The hills and trails of Ireland offer stunning wild scenery, challenge and adventure. Hiking and walking have never been so popular and are a great way to keep fit and destress in nature. Here in Donegal, we are spoilt for choice with a wide variety of walking routes to suit all levels of fitness and ability. When taking up any new sport, it’s always good to be prepared with the basic kit that will help you to have a great day out and keep safe. Now is also the time of the year to prepare for the colder months ahead and get winter ready.
Changing Weather Conditions
While the sun may be shining at the start of a hike, it’s important to remember that weather conditions can change rapidly in the mountains. The temperature will also start to drop as you gain height. As a general rule of thumb, on average the temperature will drop by 1 °C for every 150 metres of ascent. What does that mean? Let’s say the temperature at the car park at the base of Errigal, Donegal’s highest mountain, is 8 °C, as we make our way up the hill, it will get increasing colder and on the peak of Errigal (751 metres) it will be – 3 °C. Add in wind chill and it will feel even colder. For instance, if there was a light breeze of 17 Km/hour that could reduce the temperature from a freezing -3 to a potentially dangerous -8.5 °C on the summit. At such temperatures hypothermia can quickly set in so be prepared and get winter smart.
Get Winter Smart
Feet first. Get a good pair of waterproof 3 or 4 season walking boots suitable for the kind of walking or hiking you plan on doing – the rougher the terrain, the heavier duty the boot you will need. If you intend to follow hiking routes that go through bogs, which is pretty much unavoidable in Ireland, we recommend buying leather rather than fabric boots. Leather boots can be reproofed to maintain waterproofness and are more robust. Also think about socks; most hikers use a very thin pair under a thick warmer pair to help prevent blisters and keep the feet cosy. Have a thick pair of socks with you when trying on boots to ensure a good fit.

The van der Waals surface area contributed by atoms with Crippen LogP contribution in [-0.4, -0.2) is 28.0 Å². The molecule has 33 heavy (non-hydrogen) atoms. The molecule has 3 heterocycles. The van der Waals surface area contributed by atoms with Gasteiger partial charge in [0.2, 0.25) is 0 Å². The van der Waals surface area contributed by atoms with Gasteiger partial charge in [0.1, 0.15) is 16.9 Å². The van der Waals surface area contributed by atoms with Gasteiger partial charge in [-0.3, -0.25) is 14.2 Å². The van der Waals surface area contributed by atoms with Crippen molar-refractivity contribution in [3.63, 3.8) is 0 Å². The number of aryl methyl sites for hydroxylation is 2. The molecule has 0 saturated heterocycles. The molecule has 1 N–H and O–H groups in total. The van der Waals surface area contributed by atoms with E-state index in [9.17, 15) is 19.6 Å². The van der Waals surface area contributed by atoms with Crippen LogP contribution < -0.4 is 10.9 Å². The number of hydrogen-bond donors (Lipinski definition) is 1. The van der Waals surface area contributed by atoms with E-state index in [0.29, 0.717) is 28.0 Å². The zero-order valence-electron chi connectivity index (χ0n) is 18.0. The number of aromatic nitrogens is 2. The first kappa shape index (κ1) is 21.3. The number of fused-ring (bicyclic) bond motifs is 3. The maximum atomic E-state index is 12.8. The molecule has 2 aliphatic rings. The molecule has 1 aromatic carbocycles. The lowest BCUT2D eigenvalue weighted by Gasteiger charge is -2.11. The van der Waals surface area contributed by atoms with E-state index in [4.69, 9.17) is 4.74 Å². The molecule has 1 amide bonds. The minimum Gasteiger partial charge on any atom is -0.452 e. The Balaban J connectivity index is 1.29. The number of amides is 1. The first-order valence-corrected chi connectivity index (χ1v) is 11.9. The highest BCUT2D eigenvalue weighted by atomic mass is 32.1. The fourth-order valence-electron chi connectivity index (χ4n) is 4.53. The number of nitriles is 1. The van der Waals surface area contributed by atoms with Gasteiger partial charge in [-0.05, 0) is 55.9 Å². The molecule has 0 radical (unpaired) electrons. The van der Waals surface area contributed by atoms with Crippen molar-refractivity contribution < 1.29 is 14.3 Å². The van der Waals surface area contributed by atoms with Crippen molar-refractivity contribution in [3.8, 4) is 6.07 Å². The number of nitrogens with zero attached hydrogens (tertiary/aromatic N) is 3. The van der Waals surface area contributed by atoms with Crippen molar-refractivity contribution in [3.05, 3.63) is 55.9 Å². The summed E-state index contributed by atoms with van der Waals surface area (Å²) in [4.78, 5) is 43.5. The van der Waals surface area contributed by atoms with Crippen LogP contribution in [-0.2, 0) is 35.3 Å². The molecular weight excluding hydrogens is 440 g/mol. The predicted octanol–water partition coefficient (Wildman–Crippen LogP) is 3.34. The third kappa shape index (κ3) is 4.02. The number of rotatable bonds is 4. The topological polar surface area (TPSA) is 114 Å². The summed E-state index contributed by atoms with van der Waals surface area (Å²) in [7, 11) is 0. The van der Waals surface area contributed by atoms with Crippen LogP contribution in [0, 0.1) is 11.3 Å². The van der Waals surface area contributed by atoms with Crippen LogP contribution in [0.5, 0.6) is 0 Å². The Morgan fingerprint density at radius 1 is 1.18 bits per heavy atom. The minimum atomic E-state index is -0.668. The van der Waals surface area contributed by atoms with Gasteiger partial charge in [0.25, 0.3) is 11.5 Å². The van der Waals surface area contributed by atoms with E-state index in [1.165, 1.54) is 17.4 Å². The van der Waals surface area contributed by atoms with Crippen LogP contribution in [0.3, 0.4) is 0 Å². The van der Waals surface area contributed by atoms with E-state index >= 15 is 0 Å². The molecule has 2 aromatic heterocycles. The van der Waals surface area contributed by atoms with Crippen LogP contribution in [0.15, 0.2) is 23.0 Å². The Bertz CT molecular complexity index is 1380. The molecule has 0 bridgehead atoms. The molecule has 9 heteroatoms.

Layer-up. Dressing in layers will help deal with changing temperatures and conditions. Start with a moisture-wicking baselayer (top and bottoms), topped with a pair of walking trousers or leggings and a warm insulating top such as a fleece or a woollen jumper. Next, a waterproof coat and over trousers are essential kit, plus a warm hat and gloves. Always carry an extra warm layer as well as a spare hat and gloves in your rucksack during the winter months. Gaiters are an optional extra but are great for keeping your feet dry and trousers clean.
Food and drink. As they say you are what you eat so keep fuelled up on high energy foods and snacks that will warm you. Leave the salad and cold pasta from last night’s dinner in the fridge! Bring plenty of fluids too, you’ll be thankful for a warm drink on a cold summit. A Solas Ireland Walks and Hikes favourite is a peanut butter and banana sandwich plus some nuts to snack on and a flask of warm Ribena, yum!
Expect the unexpected and be prepared. Additional rucksack essentials include a dry bag or a robust bin bag to keep your gear dry; a fully charged headtorch; a first aid kit, extra food and a lightweight bivvy bag for emergencies which will also keep your bum dry during the lunch stop. Plus, don’t forget a map and compass and learn how to use them! A GPS device or a smartphone can be useful, but never solely rely on them as batteries can die very quickly in cold conditions, etc.
Finally, remember that the right gear is one thing, but the right preparation is another. Check the weather, plan your route, and let someone know where you’re going. Get out and enjoy the hills and trails throughout the seasons.